Folic acid is a B vitamin. It helps the body make healthy new cells, meaning it is important for cell growth and metabolism. “Folic acid” and “folate” mean the same thing. They have the same effects. Folic acid is a man-made form of folate and is in supplements and added to foods. Folate is found naturally in certain foods. Studies show that many people in the U.S. don’t get enough folic acid in their diets.
Why do people take folic acid?
All people need folic acid. Folic acid supplements are standard for pregnant women and women who plan to become pregnant. Folic acid reduces the risk for birth defects of a baby’s brain and spine — spina bifida and anencephaly (which is when most or all of the brain does not develop; Babies with this problem die before or shortly after birth). Folic acid may also lower the risk of preeclampsia and early labor. Many doctors recommend that any woman of childbearing age take either a multivitamin or a folic acid supplement. Folic acid can protect against birth defects that may form before a woman knows she is even pregnant.
Folic acid is used to treat deficiencies, which can cause certain types of anemia and other problems. Folate deficiencies are more common in people who have digestive problems, kidney or liver disease, or who abuse alcohol. Folic acid supplements have been studied as treatments for many other conditions like for heart health and preventing cell changes that may lead to cancer however, the results of these studies have been inconclusive.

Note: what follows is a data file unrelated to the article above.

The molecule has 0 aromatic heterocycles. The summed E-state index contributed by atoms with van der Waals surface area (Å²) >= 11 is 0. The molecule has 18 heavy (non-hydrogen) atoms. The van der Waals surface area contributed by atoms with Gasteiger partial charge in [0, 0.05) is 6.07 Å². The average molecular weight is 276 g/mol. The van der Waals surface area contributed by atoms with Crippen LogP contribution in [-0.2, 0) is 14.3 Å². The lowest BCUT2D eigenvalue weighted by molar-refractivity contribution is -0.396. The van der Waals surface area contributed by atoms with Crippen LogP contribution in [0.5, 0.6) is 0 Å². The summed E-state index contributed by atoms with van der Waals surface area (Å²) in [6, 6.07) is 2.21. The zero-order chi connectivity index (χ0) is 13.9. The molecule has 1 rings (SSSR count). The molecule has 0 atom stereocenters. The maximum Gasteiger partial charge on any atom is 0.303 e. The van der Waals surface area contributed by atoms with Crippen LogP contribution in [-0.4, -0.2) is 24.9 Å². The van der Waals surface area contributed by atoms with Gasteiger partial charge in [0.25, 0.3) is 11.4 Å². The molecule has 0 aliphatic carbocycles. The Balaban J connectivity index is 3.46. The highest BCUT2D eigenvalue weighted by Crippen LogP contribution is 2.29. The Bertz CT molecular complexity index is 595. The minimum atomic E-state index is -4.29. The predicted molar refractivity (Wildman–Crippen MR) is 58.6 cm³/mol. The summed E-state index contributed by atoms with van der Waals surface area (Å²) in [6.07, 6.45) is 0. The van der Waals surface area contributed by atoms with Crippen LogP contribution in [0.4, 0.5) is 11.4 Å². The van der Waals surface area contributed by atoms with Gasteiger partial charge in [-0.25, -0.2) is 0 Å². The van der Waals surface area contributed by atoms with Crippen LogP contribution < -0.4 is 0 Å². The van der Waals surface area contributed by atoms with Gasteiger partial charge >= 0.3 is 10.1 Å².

How much folic acid should you take?
The recommended dietary allowance (RDA) includes the folic acid you get from both the food you eat and any supplements you take.
The Recommended Dietary Allowance (RDA) for vitamins reflects how much of each vitamin most people should get each day. The Food and Nutrition Board of the Institute of Medicine Recommended Intakes for Individuals – Daily Reference Intakes (DRIs) for folate:
- 0 – 6 months: 65 mcg/day*
- 7 – 12 months: 80 mcg/day*
*For infants from birth to 12 months, the Food and Nutrition Board established an Acceptable Intake (AI) for folate that is equivalent to the mean intake of folate in healthy, breastfed infants in the United States.
- 1 – 3 years: 150 mcg/day
- 4 – 8 years: 200 mcg/day
- 9 – 13 years: 300 mcg/day
Adolescents and Adults
- Males age 14 and older: 400 mcg/day
- Females age 14 and older: 400 mcg/day
- Pregnant teens 14-18 years: 600 mcg/day
- Pregnant females 19 and older: 500 mcg/day
- Breastfeeding females 14-18 years: 600 mcg/day
- Breastfeeding females 19 and older: 500 mcg/day
Which Foods have Folate and Folic Acid? These foods below are good sources:
- Fortified breakfast cereal
- Enriched whole wheat products like breads
Meat and Beans
- Beans, peas, lentils
- Sunflower seeds
Vegetables are an excellent source of folic acid!
- Asparagus, spinach, and broccoli
- Leafy green vegetables
- Cantaloupes and other melons
- Tropical fruits like mango